Many times, without being aware, we donít look for life and guidance in Jesus Christ. We are always convinced, with a strong conviction, that salvation comes from the Sacraments but we are practically convinced that we obtain forgiveness, mercy, and salvation through our own personal efforts too. We think: I have to be faithful to my religious practices (personal and community prayers, novenas, Masses, retreats, etc.) because I need a better or a more secure job, a good future for my children, good health for my family, etc.; we believe that all this will be given us if we are regular in our religious duties. Unfortunately, we forget the teaching of Jesus: "It is the pagans who set their hearts on all these things. Your heavenly Father knows you need them all. Set your hearts on his kingdom first, and on his righteousness, and all these other things will be given you as well" (Mt 6:32-33).

    Is this not in contradiction with the other teaching of Jesus: "Ask, and it will be given to you; search, and you will find; knock and the door will be opened to you" (Mt 7:7)? We have to understand this passage in the context of the general teachings of Jesus, who came into our world to announce to us that God is our Father. Therefore, we have to ask ourselves, what makes the difference? - do we realize that we are speaking with our Father?: "In your prayers do not babble as the pagans do, for they think that by using many words they will make themselves heard. Do not be like them; your Father knows what you need before you ask him" (Mt 6:7-8).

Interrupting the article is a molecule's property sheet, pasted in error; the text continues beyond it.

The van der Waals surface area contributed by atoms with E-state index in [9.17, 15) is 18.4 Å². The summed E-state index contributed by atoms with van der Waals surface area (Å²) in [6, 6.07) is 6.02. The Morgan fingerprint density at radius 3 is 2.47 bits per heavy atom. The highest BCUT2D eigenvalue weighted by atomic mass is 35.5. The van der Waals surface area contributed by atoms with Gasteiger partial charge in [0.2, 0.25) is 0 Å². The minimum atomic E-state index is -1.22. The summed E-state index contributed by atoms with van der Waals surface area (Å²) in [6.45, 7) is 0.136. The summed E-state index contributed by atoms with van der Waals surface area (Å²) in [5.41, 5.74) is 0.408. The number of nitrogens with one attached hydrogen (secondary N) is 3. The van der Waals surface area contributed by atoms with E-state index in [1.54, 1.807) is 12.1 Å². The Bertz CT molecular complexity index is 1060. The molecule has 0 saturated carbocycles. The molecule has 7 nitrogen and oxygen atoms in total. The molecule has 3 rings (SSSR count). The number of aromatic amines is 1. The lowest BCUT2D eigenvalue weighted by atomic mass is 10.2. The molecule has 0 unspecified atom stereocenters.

4. What to think? What to do?

    After what I have said, can we conclude that we should leave prayer, abandon or reduce our Masses, avoid all the novenas, etc.? Is it not faith in Christ which saves us and not our works? So, why continue to accomplish works, to practice charity towards the needy? In one word, why do anything at all? Since our base is faith in Jesus Christ, it is enough to often renew our faith in Him and ... thatís it!

    No, this conclusion would be a very mistaken one! Saint Paul says that the pillar of our Christian life is only Jesus Christ: "For the foundation, nobody can lay any other than the one which has already been laid, that is, Jesus Christ" (1 Cor. 3:11), our faith should be in Jesus Christ and not our religious practices. But our faith will be more authentic if it pushes us to pray, to remain in communion with God, to take care of the others. Otherwise our faith will be a dead one! We join here a similar teaching of Saint James: "Faith is like that: if good works do not go with it, it is quite dead ... A body dies when it is separated from the spirit, and in the same way faith is dead if it is separated from good deeds" (Jm. 2:17.26). Saint Paul presents the same teaching: "... what matters is faith that makes its power felt through love" (Gal 5:6). So, our religious practices should not be our efforts to obtain something from God, but an expression of our vital union with and faith in Jesus Christ ("I live now not with my own life but with the life of Christ who lives in me" Gal 2:20) and under the guidance of the Holy Spirit: "Since the Spirit is our life, let us be directed by the Spirit" (Gal 5:25).